How do investors approach a problem like Europe? While every economy across the globe has been shaken by the Covid-19 storm, the continent looks particularly vulnerable, because it is still battling to recover from the 2008 financial crisis.
Right now, Europe finds itself at the centre of the coronavirus pandemic that has infected more than 307,000 people and killed 13,049, according to Johns Hopkins University which is tracking the outbreak. More than 92,300 people have recovered. On Saturday evening, Italian officials recorded 793 dead and 6,557 new cases in just one day. Italy's total death toll has now surpassed China, with the total number of confirmed coronavirus cases now more than 53,000.
Spain has more than 25,000 cases, the world’s third highest after China, with latest figures showing the death toll jumping 300 in a day. In France, the death toll jumped by 112 to more than 560, while and Germany has seen 84 deaths so far. All these numbers are expected to rise sharply.
Unsurprisingly, share prices are crashing, like everywhere else. Year-to-date, the Euro Stoxx 50 index has fallen around 32 per cent, closing at 2,548 on Friday evening. So should investors abandon Europe – or view this as a buying opportunity?
Even before the coronavirus outbreak, Europe was on a go-slow, with gross domestic product growing just 0.1 per cent in the fourth quarter of 2019, according to estimates by Eurostat, the EU’s statistical office. This was the slowest since 2013, trailing a relatively healthy 0.5 per cent in the US. Germany was flat, Italy fell 0.3 per cent, while France slipped 0.1 per cent.
Europe has political problems too, with the sovereign debt crisis and refugee numbers fuelling populism, and Brexit adding to its woes.
The EU single currency remains an arguably flawed project, as Portugal, Italy, Greece and Spain struggle with an overvalued currency. Now Europe finds itself in the eye of the Covid-19 storm.
Its initial response was underwhelming. European ideals seem to be under threat, with individual companies closing borders, going against the Schengen free travel area, while Germany’s move to block the export of medical masks and protective gear to Italy made a mockery of the single market.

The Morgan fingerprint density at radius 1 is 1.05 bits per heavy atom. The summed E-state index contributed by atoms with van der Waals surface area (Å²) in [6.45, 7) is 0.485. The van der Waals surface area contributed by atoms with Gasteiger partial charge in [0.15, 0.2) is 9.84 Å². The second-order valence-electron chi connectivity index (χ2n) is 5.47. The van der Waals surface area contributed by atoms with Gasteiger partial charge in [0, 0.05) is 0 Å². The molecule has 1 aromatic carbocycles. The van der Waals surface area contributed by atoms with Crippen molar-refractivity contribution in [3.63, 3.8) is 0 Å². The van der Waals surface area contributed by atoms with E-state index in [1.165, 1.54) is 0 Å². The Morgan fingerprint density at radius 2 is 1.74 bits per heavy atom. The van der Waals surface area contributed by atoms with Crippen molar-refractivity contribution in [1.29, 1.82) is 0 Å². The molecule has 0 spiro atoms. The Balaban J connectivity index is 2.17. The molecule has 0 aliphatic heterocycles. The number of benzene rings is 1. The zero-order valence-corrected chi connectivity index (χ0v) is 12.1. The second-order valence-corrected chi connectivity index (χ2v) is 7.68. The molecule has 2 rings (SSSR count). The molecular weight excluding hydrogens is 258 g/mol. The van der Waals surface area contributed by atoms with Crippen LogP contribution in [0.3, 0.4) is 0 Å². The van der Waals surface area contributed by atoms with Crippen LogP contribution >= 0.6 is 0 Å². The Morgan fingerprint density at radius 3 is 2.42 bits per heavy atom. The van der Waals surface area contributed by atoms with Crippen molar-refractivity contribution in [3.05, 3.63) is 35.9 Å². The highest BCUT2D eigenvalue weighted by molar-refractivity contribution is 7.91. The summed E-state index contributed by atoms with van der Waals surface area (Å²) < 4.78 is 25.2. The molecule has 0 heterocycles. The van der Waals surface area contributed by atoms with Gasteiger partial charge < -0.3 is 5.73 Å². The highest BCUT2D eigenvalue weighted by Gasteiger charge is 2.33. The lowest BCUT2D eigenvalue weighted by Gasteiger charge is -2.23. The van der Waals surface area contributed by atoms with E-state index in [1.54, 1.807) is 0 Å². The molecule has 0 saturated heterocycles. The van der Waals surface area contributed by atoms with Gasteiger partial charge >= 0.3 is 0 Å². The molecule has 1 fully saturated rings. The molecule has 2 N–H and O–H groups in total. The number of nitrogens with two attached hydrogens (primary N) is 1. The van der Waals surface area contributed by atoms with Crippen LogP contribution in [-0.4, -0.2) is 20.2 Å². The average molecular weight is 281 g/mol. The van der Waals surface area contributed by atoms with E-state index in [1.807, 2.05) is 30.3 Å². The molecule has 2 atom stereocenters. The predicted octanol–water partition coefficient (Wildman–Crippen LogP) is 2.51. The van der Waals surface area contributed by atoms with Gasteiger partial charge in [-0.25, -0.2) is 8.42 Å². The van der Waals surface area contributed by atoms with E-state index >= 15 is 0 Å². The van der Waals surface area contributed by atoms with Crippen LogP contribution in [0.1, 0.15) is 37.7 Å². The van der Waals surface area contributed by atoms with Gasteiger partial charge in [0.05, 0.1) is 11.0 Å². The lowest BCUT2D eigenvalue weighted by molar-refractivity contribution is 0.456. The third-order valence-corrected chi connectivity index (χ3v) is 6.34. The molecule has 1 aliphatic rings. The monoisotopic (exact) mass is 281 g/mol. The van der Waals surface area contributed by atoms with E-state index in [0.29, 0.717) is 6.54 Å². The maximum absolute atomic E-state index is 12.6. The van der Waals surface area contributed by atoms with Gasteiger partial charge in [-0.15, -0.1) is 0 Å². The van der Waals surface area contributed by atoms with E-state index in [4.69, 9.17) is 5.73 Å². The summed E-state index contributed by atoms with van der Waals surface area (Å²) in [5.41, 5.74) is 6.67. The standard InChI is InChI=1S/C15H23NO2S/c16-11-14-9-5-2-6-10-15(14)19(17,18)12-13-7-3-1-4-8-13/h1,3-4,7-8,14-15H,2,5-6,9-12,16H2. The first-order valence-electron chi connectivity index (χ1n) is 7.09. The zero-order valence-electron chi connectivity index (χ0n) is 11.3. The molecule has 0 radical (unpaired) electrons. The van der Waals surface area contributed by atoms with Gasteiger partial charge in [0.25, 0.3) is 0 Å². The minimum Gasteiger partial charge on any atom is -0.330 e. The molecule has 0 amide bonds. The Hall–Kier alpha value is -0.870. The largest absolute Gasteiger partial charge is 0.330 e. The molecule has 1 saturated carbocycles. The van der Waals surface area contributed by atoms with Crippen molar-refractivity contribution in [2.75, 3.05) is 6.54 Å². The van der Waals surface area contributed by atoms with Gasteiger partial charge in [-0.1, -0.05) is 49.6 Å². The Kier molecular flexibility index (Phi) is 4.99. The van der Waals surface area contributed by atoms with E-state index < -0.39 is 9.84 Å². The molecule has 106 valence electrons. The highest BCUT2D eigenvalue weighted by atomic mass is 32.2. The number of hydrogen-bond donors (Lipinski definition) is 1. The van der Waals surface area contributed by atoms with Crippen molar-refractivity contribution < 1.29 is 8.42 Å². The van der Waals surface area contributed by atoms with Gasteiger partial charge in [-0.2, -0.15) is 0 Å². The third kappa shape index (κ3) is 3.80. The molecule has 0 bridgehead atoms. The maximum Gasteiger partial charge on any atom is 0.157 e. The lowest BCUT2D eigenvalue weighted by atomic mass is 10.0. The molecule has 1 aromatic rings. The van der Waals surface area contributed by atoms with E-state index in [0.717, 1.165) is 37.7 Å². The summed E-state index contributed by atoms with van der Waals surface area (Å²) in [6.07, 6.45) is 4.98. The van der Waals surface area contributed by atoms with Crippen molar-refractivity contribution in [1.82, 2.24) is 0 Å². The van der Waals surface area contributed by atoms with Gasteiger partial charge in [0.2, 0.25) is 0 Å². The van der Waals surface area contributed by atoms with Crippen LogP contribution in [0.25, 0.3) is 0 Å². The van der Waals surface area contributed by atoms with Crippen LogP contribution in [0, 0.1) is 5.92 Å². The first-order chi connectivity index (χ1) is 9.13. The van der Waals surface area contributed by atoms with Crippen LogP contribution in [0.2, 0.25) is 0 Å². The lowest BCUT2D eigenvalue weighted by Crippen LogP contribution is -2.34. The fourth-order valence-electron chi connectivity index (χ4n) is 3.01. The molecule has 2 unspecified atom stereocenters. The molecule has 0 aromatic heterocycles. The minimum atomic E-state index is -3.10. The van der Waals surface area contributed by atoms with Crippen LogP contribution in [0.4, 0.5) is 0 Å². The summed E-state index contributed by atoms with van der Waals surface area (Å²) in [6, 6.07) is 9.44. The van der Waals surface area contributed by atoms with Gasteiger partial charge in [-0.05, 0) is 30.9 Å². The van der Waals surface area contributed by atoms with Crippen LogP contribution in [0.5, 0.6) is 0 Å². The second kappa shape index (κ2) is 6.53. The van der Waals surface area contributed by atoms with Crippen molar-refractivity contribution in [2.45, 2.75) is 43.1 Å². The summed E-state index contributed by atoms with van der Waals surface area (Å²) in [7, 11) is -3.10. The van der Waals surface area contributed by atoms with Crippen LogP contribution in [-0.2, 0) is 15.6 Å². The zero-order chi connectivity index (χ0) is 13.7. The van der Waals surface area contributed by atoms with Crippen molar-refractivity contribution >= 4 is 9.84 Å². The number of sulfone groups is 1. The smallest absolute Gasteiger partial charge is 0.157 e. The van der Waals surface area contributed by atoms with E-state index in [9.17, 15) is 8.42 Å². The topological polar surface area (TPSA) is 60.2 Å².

The European Central Bank’s initial stimulus attempt on March 12 was seen as inadequate, as it held interest rates at minus 0.5 per cent, rather than pushing them deeper into negative territory. The Euro Stoxx 600 index responded by falling 11 per cent, its worst day on record. Germany's DAX and France's CAC 40 plunged more than 12 per cent.
ECB president Christine Lagarde initially made a bad situation worse by saying the central bank was “not here to close spreads” between the borrowing costs of member states.
Italian bond yields soared while the Milan stock exchange fell 17 per cent. Ms Lagarde subsequently apologised, insisting that the ECB was “fully committed to avoid any fragmentation in a difficult moment for the euro area”.
John Greenwood, chief economist at Invesco, says the initial ECB response was timid and trivial, but last week saw a sea change in official thinking. "It has seemingly overcome many of the legalistic restraints and the intellectual orthodoxy by which it has been trapped over the past decade,” he says.
Wednesday's massive €750 billion (Dh2.96bn) Pandemic Emergency Purchase Plan looks like the real deal, equivalent to 16 per cent of the ECB’s balance sheet, he says. "ECB leadership has grasped the scale of the task, as business, social and sporting events shutdown, supply and payment chains are interrupted."